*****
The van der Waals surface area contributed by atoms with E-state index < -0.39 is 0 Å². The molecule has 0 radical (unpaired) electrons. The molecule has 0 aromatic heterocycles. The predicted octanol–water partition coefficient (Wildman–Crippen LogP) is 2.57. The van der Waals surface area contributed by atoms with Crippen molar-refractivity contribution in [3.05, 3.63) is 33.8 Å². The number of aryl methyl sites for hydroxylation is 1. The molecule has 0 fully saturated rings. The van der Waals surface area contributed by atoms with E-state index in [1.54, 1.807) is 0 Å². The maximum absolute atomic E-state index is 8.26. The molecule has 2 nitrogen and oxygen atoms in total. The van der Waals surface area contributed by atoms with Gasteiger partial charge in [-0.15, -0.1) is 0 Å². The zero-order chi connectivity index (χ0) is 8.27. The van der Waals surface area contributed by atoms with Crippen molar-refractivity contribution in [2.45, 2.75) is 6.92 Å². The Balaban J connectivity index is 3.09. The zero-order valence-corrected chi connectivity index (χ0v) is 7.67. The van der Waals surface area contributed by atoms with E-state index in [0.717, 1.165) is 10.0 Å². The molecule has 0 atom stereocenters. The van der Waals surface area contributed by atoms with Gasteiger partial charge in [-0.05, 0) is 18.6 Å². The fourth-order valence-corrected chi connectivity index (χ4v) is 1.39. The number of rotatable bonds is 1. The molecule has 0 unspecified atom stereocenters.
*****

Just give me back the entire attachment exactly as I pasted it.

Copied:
The van der Waals surface area contributed by atoms with E-state index < -0.39 is 0 Å². The molecule has 0 radical (unpaired) electrons. The molecule has 0 aromatic heterocycles. The predicted octanol–water partition coefficient (Wildman–Crippen LogP) is 2.57. The van der Waals surface area contributed by atoms with Crippen molar-refractivity contribution in [3.05, 3.63) is 33.8 Å². The number of aryl methyl sites for hydroxylation is 1. The molecule has 0 fully saturated rings. The van der Waals surface area contributed by atoms with E-state index in [1.54, 1.807) is 0 Å². The maximum absolute atomic E-state index is 8.26. The molecule has 2 nitrogen and oxygen atoms in total. The van der Waals surface area contributed by atoms with Gasteiger partial charge in [-0.15, -0.1) is 0 Å². The zero-order chi connectivity index (χ0) is 8.27. The van der Waals surface area contributed by atoms with Crippen molar-refractivity contribution in [2.45, 2.75) is 6.92 Å². The Balaban J connectivity index is 3.09. The zero-order valence-corrected chi connectivity index (χ0v) is 7.67. The van der Waals surface area contributed by atoms with E-state index in [0.717, 1.165) is 10.0 Å². The molecule has 0 atom stereocenters. The van der Waals surface area contributed by atoms with Gasteiger partial charge in [-0.05, 0) is 18.6 Å². The fourth-order valence-corrected chi connectivity index (χ4v) is 1.39. The number of rotatable bonds is 1. The molecule has 0 unspecified atom stereocenters.